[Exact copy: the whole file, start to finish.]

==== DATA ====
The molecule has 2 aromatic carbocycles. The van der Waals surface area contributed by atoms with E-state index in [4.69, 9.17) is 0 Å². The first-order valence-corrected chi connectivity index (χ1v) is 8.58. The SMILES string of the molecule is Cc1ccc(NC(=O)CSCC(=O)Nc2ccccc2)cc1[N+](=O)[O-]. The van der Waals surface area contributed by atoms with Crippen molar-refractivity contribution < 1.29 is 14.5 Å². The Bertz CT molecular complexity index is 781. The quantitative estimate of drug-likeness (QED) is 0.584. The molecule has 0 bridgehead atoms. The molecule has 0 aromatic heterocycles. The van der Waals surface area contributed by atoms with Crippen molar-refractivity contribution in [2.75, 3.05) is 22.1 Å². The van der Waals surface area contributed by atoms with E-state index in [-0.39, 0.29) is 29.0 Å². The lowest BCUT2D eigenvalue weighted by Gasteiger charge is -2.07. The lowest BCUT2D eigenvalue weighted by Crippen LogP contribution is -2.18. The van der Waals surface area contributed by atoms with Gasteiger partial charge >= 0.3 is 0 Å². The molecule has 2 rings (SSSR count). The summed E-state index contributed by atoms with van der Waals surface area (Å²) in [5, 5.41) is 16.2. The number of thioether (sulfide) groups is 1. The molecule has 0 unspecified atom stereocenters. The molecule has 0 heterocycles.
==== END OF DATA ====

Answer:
The molecule has 2 aromatic carbocycles. The van der Waals surface area contributed by atoms with E-state index in [4.69, 9.17) is 0 Å². The first-order valence-corrected chi connectivity index (χ1v) is 8.58. The SMILES string of the molecule is Cc1ccc(NC(=O)CSCC(=O)Nc2ccccc2)cc1[N+](=O)[O-]. The van der Waals surface area contributed by atoms with Crippen molar-refractivity contribution < 1.29 is 14.5 Å². The Bertz CT molecular complexity index is 781. The quantitative estimate of drug-likeness (QED) is 0.584. The molecule has 0 bridgehead atoms. The molecule has 0 aromatic heterocycles. The van der Waals surface area contributed by atoms with Crippen molar-refractivity contribution in [2.75, 3.05) is 22.1 Å². The van der Waals surface area contributed by atoms with E-state index in [-0.39, 0.29) is 29.0 Å². The lowest BCUT2D eigenvalue weighted by Gasteiger charge is -2.07. The lowest BCUT2D eigenvalue weighted by Crippen LogP contribution is -2.18. The van der Waals surface area contributed by atoms with Gasteiger partial charge >= 0.3 is 0 Å². The molecule has 2 rings (SSSR count). The summed E-state index contributed by atoms with van der Waals surface area (Å²) in [5, 5.41) is 16.2. The number of thioether (sulfide) groups is 1. The molecule has 0 unspecified atom stereocenters. The molecule has 0 heterocycles.